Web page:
Last month, the low speed wind tunnel (LST-1@DME) that has been under-development at DME for the past few years came alive once again, after a long hiatus— working on it a group of undergraduate students along with their mentor who’d recently traveled back from the US to install a novel data acquisition and flow visualization system in the tunnel.

Mr. Lokesh Silwal is a 2016 BE Mechanical graduate of DME, currently pursuing his postgraduate research studies at Auburn University. An experimental aerodynamicist by research, Lokesh has been working on experimental methods for characteristic measurement and analysis of rotorcraft blades, among other streams. His wider interest eventually led him to seek technology transfer from his lab to DME, and induce future collaborations that hold the potential of creating a major impact in the field in Nepal.

Student team: Saman Dhakal, Yubaraj Kawar, and Yugal Shrestha.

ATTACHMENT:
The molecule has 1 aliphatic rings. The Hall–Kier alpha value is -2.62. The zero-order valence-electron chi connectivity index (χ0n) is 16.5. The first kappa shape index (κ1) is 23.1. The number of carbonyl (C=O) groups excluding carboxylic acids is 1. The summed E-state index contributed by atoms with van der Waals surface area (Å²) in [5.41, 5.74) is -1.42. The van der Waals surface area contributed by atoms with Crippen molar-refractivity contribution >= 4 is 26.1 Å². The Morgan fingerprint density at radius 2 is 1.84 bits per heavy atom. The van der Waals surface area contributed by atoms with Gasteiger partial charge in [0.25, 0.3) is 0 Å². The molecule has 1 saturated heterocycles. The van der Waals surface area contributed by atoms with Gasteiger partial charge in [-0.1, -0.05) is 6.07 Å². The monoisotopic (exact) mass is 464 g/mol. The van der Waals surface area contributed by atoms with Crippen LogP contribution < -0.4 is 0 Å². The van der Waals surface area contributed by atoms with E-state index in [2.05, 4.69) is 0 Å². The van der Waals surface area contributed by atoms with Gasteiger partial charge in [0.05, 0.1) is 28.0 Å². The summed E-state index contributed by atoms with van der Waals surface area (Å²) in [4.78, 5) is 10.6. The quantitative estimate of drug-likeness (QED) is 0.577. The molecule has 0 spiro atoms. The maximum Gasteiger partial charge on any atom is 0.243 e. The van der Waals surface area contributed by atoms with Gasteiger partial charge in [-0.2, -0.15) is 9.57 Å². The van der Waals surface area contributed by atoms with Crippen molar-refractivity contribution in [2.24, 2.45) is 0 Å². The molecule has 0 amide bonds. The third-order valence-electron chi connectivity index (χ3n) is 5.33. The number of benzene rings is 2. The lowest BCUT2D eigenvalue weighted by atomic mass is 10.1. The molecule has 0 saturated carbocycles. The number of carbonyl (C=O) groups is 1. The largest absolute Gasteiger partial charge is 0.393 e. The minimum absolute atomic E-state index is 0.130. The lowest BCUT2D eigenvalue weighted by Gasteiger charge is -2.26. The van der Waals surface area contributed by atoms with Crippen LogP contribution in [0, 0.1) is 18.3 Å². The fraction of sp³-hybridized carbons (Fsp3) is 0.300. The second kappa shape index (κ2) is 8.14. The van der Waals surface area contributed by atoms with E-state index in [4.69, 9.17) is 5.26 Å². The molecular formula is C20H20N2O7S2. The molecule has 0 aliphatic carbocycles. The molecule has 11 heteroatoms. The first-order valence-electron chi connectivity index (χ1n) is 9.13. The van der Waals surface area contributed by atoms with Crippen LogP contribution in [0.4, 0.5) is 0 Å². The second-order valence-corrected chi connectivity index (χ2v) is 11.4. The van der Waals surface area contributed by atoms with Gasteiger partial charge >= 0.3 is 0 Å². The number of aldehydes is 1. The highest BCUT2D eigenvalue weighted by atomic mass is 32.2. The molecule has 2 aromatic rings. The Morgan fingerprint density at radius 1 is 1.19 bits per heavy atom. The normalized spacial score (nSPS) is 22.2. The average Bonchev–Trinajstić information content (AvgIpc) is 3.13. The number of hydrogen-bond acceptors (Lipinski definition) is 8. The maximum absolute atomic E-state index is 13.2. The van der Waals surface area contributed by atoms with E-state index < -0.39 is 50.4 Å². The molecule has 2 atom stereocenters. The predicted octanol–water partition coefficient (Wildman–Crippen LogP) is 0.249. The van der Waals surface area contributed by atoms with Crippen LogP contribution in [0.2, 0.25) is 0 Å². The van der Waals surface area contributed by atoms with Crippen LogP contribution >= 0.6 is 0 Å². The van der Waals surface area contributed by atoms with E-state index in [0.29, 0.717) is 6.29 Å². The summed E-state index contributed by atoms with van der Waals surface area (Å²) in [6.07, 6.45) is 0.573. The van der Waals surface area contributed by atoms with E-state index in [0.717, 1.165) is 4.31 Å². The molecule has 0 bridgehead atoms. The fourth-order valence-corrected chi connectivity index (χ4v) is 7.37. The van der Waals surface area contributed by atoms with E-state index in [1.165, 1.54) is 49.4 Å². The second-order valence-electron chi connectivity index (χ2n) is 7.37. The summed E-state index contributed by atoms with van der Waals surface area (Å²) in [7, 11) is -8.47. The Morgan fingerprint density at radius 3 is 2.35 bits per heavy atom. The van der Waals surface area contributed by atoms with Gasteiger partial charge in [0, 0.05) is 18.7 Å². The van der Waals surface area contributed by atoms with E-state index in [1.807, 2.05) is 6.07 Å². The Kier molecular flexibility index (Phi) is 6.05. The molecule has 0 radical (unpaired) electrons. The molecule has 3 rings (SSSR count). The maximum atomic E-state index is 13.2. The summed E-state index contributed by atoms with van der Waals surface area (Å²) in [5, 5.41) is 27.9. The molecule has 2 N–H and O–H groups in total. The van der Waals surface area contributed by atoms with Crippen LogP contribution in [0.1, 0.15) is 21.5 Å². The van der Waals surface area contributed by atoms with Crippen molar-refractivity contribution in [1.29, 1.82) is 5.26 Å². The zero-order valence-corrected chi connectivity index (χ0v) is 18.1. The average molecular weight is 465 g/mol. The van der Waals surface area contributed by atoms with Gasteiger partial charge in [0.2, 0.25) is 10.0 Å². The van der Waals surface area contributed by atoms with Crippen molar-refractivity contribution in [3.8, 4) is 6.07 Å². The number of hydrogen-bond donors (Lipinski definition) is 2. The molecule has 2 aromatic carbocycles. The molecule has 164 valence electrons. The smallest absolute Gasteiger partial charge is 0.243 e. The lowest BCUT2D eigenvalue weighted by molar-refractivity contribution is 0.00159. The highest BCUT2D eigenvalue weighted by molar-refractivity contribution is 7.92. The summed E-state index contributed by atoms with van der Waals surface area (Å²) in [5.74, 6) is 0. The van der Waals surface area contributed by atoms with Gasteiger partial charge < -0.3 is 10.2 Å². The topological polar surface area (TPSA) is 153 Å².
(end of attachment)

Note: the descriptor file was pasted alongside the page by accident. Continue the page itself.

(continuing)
The team installed, tested and validated a range of systems in the tunnel that has pushed forward the experimental and instrumentation capabilities at DME, and will pave the way for future projects and collaborations. The tunnel is the first operating wind tunnel in Nepal, and it will create opportunities for future developments of larger and better systems in the country. The details on its operational specifications can be found here.

The faculty of aerospace engineering will actively seek to develop the current experimental systems- complemented by its continuing pursuit of numerical tools and techniques- and add additional facilities through internal projects as well as collaborations with its partners. It welcomes ideas and discussions for collaborations/linkage projects from all interested academic and non-academic bodies.

The team is grateful to Mr. Laim P. McQuellin of UNSW@ADFA for providing the NI DAQ system that was vital to this project. We acknowledge the support from the DME HOD Dr. Nawraj Bhattarai and Dy. HODs Hari Bahadur Dura and Sanjay Neupane, and other faculty members.

The Winds of Technology Transfer